While the pain and discomfort experienced as a result of migraines it’s widely-known, what’s less discussed (and important to talk about) is the emotional toll chronic headaches can have on sufferers. Here, we’ll discuss the psychological implications of frequent migraines, including depression and anxiety, and the impact that receiving mental health support can have on those who experience them.
The Connection Between Migraine & Mental Health
In a survey by The American Migraine Foundation with the support of Biohaven Pharmaceuticals, more than 60% of those with migraines were linked to being diagnosed with a co-occuring mental health condition. That’s a pretty significant statistic. Not only that, but 87% of patients believed that their mental health would drastically improve if migraine symptoms were reduced.
Dr. Baskin, co-director of Behavioral Medicine at The New England Institute of Neurology and Headache in Stamford, Connecticut, described the link between migraines and mental health as “a vicious cycle,” one feeding the other. What was Dr. Baskin’s call to action? To reduce the stigma surrounding the two “invisible diseases” as they both greatly affect not only one another, but more importantly, the person suffering.
Although activism for mental health has significantly risen within the past 10 years, the dismissal and discrimination of mental health symptoms still remain, resulting in many migraineurs feeling uncomfortable disclosing their symptoms with their physicians. As you can imagine, this often causes a ripple effect, leaving many undiagnosed and still suffering.
Migraine & Mental Health Challenges: Chicken or the Egg?
In most cases, it’s unclear which illness comes first: migraines or mental health challenges? Researchers agree that the link between the two diseases is bidirectional, meaning both feed into the development of each other over time. In many studies, the treatment of episodic and chronic migraines did little to improve the patient's anxiety or depression. However, an overall mood improvement was noticeable.
As in most health issues, environmental triggers and genetics can be the causes of both illnesses. For instance, the ability to identify the genetic mutations that cause serotonin disruption has proved successful in identifying patients with mental health disorders. Identifying this gene can help structure a treatment process that’s right for each patient on a case-by-case basis. If this gene is present, then it might be determined that including SSRIs in the treatment plan could be helpful. But if not, another route to control migraine symptoms may prove more beneficial.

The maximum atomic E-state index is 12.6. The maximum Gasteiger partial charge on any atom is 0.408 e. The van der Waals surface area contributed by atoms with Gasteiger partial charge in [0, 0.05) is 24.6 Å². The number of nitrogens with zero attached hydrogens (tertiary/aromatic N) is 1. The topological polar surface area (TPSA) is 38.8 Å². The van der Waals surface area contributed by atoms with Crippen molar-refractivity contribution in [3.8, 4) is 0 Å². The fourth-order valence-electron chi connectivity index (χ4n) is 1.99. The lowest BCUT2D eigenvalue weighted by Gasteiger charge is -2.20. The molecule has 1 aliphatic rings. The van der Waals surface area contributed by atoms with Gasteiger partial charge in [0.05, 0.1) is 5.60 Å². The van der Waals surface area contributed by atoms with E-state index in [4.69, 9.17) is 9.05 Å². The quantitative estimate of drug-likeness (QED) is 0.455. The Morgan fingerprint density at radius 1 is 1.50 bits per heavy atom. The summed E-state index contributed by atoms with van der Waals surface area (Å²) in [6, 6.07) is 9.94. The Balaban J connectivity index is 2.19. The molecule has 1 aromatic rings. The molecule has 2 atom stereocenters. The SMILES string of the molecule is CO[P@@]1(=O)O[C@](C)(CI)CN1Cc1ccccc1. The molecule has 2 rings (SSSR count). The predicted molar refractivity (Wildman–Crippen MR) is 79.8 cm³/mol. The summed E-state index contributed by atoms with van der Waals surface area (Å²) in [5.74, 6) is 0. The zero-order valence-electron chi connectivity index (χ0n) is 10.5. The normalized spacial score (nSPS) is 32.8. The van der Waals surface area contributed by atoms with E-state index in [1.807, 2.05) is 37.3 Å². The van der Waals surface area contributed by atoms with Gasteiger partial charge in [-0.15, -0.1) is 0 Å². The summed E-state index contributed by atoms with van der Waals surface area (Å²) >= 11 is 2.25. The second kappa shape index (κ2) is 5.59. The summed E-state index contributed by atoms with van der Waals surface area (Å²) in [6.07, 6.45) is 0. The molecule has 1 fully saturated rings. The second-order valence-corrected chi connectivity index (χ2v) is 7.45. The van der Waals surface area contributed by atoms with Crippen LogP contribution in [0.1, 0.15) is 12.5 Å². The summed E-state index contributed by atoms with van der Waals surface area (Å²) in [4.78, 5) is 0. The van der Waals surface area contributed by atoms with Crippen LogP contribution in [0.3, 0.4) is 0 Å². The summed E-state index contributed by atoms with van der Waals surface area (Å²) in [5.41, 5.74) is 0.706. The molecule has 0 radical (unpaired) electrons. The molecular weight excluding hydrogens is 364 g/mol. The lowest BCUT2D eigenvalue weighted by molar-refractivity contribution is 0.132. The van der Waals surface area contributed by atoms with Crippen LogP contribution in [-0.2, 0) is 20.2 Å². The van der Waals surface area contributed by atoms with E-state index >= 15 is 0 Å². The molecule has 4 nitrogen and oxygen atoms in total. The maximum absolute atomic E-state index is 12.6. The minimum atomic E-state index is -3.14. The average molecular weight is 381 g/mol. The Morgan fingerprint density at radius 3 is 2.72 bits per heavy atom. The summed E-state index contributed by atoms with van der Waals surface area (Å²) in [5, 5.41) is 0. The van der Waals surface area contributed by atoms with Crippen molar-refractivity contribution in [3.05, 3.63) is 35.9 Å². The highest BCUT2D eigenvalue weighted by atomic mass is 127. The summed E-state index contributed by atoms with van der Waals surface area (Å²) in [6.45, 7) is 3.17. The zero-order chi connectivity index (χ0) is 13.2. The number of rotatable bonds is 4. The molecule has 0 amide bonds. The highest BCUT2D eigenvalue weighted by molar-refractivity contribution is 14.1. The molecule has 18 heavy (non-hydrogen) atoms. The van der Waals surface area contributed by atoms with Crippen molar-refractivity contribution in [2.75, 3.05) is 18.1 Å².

It’s not surprising that the main two mental illnesses that are reported with migraines are depression and anxiety disorders. According to the American Migraine Foundation, patients who suffer from migraines are five times more likely to develop depression than patients who don’t have migraines.
Migraine & Mental Health in Women
A large percentage of the patients reporting these anxiety and depression are also women. This is not shocking as we know that the majority of those who suffer from migraines are women.
The main factor here is womens’ hormones, which play a large role in migraine occurrences. An example of this can be seen in “menstrual migraine,” or migraines experienced during the menstruation period when estrogen levels are lower. Researchers believe that in addition to an increased likelihood of migraines, low estrogen could also contribute to anxiety and depression.
Ways of Reducing Migraine Symptoms
There are different tools and methods that can be used to reduce migraine symptoms, and possibly to subsequently help reduce mental health symptoms. Let’s explore some options:
Using Migraine IQ for Migraine Symptom Reduction
Migraine IQ is Cardiogram’s migraine-tracking app. It allows users to manage their migraines by logging their headaches and tracking specific areas of pain, pain severity levels, headache symptoms and medication used for prevention or treatment. You can use Migraine IQ to reduce symptoms through features such as the daily Risk Index and through regular logging.